Skyline Loop: 100 Classic Hike of Washington

Skyline Loop Trail in Mount Rainier National Park is a stunning display of grandeur, wildflowers, and waterfalls all while exhibiting impressive views of Mount Rainier. 

Mount Rainier with blue skies and a trail.

Hiking in Mount Rainier is one of my favorite things to do in the summer. Some of my favorite trails like: Naches Peak Loop, Burroughs Mountain, and Pinnacle Saddle are in Mount Rainier National Park!

This guide provides everything you need to know about accessing the trail, hiking the trail, and what to pack. Since Skyline Trail – Paradise is a 100 Classic Hike of Washington, as always, I will make a determination as to if the hike should be a 100 Classic Hike of Washington! 

Hiked on: August 3rd, 2023

Complete Hiking Guide to Skyline Loop Trail

Woman with blue backpack hiking towards Mount Rainier

Map to Trailhead

Skyline Loop is located on the ancestral lands of the Cayuse, Umatilla, Walla Walla, and Nisqually tribes. We are grateful for the stewards of this land past and present. We are honored to be and recognize that we are guests on this land.

Skyline Loop Trail Overview

Female Hiker with blue backpack on the trail leading towards Mount Rainier

Region: Mount Rainier National Park

Distance: 5.6 miles

Level: Challenging

Elevation Gain: 1,800 ft

Time: 4+ hours

When to go: July – Oct.

Pass/Permit?: America the Beautiful Pass

Dogs Allowed?: No

Important Trail Information

The easiest part of accessing this trail is the straight shot to the trailhead following the Paradise-Longmire Road.

However, the challenging part happens to be getting to the trailhead before anyone else. The parking lot at Paradise-Mount Rainier fills up by 7am on the weekends and weekdays. Set your alarm clock now!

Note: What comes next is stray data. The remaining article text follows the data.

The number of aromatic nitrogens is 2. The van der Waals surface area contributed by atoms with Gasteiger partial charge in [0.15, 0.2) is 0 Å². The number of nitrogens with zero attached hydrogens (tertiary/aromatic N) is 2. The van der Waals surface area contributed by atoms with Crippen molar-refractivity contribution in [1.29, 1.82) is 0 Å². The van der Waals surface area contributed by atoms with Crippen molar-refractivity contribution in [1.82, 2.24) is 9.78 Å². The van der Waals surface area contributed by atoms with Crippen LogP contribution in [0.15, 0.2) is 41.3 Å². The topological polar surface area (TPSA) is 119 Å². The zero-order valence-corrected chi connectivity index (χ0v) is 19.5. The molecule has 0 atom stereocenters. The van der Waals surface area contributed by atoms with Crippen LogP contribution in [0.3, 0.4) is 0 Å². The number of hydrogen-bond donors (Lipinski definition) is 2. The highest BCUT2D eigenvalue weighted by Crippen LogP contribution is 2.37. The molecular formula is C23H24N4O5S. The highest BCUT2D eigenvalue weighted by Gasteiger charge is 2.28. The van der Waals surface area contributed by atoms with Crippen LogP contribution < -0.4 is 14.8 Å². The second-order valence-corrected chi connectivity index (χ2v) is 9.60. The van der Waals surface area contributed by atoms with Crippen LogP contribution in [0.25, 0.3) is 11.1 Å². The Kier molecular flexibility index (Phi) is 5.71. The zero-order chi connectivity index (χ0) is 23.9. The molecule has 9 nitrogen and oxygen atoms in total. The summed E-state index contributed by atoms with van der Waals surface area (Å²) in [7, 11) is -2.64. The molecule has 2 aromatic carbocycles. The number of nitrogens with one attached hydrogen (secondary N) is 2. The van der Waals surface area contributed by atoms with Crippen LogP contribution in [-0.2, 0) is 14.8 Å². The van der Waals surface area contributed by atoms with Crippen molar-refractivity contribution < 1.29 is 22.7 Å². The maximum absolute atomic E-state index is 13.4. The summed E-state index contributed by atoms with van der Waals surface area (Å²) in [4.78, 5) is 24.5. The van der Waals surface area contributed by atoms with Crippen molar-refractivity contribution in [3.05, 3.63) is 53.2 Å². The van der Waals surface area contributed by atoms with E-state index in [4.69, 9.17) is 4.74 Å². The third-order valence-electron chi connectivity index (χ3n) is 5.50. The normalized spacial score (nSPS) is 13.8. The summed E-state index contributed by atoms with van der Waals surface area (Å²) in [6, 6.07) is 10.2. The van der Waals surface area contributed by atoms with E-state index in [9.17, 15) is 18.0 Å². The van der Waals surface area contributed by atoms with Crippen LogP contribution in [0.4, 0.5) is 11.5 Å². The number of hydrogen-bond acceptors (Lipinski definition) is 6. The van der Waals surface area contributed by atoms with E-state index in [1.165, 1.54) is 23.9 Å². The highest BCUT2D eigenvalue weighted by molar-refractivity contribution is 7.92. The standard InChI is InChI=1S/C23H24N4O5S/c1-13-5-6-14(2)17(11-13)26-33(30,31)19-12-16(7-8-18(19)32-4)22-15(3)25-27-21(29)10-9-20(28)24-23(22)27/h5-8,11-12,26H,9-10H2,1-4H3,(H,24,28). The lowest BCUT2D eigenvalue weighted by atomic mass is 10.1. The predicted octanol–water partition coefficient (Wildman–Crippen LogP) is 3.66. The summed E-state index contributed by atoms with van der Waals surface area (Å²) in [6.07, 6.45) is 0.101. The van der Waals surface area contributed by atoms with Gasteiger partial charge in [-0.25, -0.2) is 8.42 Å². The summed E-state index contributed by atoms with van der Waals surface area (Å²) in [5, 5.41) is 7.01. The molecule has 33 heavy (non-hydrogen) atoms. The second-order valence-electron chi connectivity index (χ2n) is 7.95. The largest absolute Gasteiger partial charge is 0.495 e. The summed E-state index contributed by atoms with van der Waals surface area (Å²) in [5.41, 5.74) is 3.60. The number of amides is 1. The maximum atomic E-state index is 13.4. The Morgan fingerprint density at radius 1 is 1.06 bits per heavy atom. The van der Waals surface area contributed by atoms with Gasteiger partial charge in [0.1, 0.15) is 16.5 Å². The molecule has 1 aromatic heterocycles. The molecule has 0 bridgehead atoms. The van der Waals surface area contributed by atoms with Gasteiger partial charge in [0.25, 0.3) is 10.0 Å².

Getting to the Trail

Enter via the WEST entrance of Mount Rainier National Park through Elbe. 

You’ll know if you’re driving through Elbe if you see the different train cars for dining and overnight stays. 

Continuing through the park entrance, you will take the Paradise-Longmire Road until it ends at the top of Paradise by the Jackson Visitor Center.


This trail is within National Park boundaries and you will need to enter with a National Park Pass or pay the standard daily entrance fee of $30. 

There are a number of different passes that grant access to Mount Rainier National Park including a standard pass, annual pass(Mount Rainier NP Only), and Free Days.

Trail sign for the Skyline Loop Trail

If you frequent National Parks more than THREE times a year, I would suggest purchasing an America the Beautiful Pass which grants unlimited access to National Parks and Forests for an entire year. The cost is $80 which pays for itself in three visits to National Parks in a year. An America the Beautiful pass works in National Parks and Forests. 

If you would like to purchase an America the Beautiful Pass, you can purchase one here!

Looking for beautiful views of Mount Rainier outside of the park? Check Out High Rock!

Trailhead Facilities

The parking lot for the Skyline Loop Trail has some of the most accessible accommodations in the park because it is in the same parking lot as the Jackson Visitor Center, a Ranger Station, and the Paradise Inn. 

There are plenty of places to go to the bathroom, purchase gifts and memorabilia, and eat. You could even stay at the Paradise Inn if you wanted to!

Season to Visit

At such a high elevation, the road to Paradise opens depending on how much snow was received that winter. However, the road usually opens at the end of June/beginning of July. Trails begin to clear of snow around then, but in early August there was still some snow on the trail for Skyline Loop.

Fall colors at Mount Rainier National Park
Fall at Mount Rainier National Park

Plan on hiking Skyline Loop Trail anywhere between mid-July and August for the best wildflowers and between September and October for fall colors

The road to Paradise will usually close around November. Check specific closures on the official Mount Rainier website.

Now that we know how to get to the trailhead for Skyline Loop, amenities available, and the best season to visit, let’s hit the trail!

Hiking the Skyline Loop Trail - Paradise

Female hiker at the top of a trail with mountains in the background
Upper Panorama Point